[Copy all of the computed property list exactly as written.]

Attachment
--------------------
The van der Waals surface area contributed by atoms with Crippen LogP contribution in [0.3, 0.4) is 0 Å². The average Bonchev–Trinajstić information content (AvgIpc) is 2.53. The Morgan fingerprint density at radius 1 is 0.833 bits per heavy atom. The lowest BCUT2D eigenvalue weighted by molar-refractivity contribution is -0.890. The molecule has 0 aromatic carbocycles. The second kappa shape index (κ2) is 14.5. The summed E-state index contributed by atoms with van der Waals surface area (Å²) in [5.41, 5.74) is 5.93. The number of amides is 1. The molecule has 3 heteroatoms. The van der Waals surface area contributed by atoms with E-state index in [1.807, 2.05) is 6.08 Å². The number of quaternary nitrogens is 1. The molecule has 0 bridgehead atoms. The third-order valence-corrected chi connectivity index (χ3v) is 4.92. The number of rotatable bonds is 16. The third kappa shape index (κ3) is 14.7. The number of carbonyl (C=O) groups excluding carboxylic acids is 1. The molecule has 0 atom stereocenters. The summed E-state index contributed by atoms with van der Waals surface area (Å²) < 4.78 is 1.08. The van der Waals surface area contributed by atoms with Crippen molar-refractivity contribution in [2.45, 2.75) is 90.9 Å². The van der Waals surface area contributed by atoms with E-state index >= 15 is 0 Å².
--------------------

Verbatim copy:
The van der Waals surface area contributed by atoms with Crippen LogP contribution in [0.3, 0.4) is 0 Å². The average Bonchev–Trinajstić information content (AvgIpc) is 2.53. The Morgan fingerprint density at radius 1 is 0.833 bits per heavy atom. The lowest BCUT2D eigenvalue weighted by molar-refractivity contribution is -0.890. The molecule has 0 aromatic carbocycles. The second kappa shape index (κ2) is 14.5. The summed E-state index contributed by atoms with van der Waals surface area (Å²) in [5.41, 5.74) is 5.93. The number of amides is 1. The molecule has 3 heteroatoms. The van der Waals surface area contributed by atoms with E-state index in [1.807, 2.05) is 6.08 Å². The number of quaternary nitrogens is 1. The molecule has 0 bridgehead atoms. The third-order valence-corrected chi connectivity index (χ3v) is 4.92. The number of rotatable bonds is 16. The third kappa shape index (κ3) is 14.7. The number of carbonyl (C=O) groups excluding carboxylic acids is 1. The molecule has 0 atom stereocenters. The summed E-state index contributed by atoms with van der Waals surface area (Å²) < 4.78 is 1.08. The van der Waals surface area contributed by atoms with Crippen molar-refractivity contribution in [2.45, 2.75) is 90.9 Å². The van der Waals surface area contributed by atoms with E-state index >= 15 is 0 Å².